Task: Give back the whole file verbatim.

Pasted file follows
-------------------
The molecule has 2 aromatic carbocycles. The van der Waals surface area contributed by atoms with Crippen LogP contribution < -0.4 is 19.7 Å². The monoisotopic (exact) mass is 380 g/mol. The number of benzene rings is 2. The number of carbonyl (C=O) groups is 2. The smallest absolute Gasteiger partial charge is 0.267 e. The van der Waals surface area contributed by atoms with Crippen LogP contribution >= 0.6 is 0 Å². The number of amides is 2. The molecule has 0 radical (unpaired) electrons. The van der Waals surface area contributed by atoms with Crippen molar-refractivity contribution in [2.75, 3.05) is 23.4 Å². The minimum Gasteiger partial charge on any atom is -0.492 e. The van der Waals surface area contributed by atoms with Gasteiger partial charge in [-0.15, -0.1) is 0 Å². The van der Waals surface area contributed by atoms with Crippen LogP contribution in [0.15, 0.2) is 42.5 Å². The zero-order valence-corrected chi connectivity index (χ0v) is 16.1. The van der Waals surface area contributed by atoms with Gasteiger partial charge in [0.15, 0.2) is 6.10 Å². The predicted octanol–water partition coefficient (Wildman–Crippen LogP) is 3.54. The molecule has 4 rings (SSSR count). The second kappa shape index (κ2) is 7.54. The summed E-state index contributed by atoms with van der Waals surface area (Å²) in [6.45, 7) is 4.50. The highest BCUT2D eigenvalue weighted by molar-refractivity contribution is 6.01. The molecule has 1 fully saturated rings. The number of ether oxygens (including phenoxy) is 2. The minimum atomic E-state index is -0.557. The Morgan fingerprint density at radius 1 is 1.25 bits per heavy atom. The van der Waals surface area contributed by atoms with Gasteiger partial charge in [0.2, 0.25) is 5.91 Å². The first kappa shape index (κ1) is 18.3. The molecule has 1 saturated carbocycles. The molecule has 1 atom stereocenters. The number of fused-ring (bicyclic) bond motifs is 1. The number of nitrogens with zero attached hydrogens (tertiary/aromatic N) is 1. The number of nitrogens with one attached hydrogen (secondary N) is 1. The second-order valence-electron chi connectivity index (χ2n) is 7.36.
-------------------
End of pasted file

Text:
The molecule has 2 aromatic carbocycles. The van der Waals surface area contributed by atoms with Crippen LogP contribution < -0.4 is 19.7 Å². The monoisotopic (exact) mass is 380 g/mol. The number of benzene rings is 2. The number of carbonyl (C=O) groups is 2. The smallest absolute Gasteiger partial charge is 0.267 e. The van der Waals surface area contributed by atoms with Crippen LogP contribution >= 0.6 is 0 Å². The number of amides is 2. The molecule has 0 radical (unpaired) electrons. The van der Waals surface area contributed by atoms with Crippen molar-refractivity contribution in [2.75, 3.05) is 23.4 Å². The minimum Gasteiger partial charge on any atom is -0.492 e. The van der Waals surface area contributed by atoms with Gasteiger partial charge in [-0.15, -0.1) is 0 Å². The van der Waals surface area contributed by atoms with Crippen LogP contribution in [0.15, 0.2) is 42.5 Å². The zero-order valence-corrected chi connectivity index (χ0v) is 16.1. The van der Waals surface area contributed by atoms with Gasteiger partial charge in [0.15, 0.2) is 6.10 Å². The predicted octanol–water partition coefficient (Wildman–Crippen LogP) is 3.54. The molecule has 4 rings (SSSR count). The second kappa shape index (κ2) is 7.54. The summed E-state index contributed by atoms with van der Waals surface area (Å²) in [6.45, 7) is 4.50. The highest BCUT2D eigenvalue weighted by molar-refractivity contribution is 6.01. The molecule has 1 fully saturated rings. The number of ether oxygens (including phenoxy) is 2. The minimum atomic E-state index is -0.557. The Morgan fingerprint density at radius 1 is 1.25 bits per heavy atom. The van der Waals surface area contributed by atoms with Gasteiger partial charge in [0.2, 0.25) is 5.91 Å². The first kappa shape index (κ1) is 18.3. The molecule has 1 saturated carbocycles. The molecule has 1 atom stereocenters. The number of fused-ring (bicyclic) bond motifs is 1. The number of nitrogens with zero attached hydrogens (tertiary/aromatic N) is 1. The number of nitrogens with one attached hydrogen (secondary N) is 1. The second-order valence-electron chi connectivity index (χ2n) is 7.36.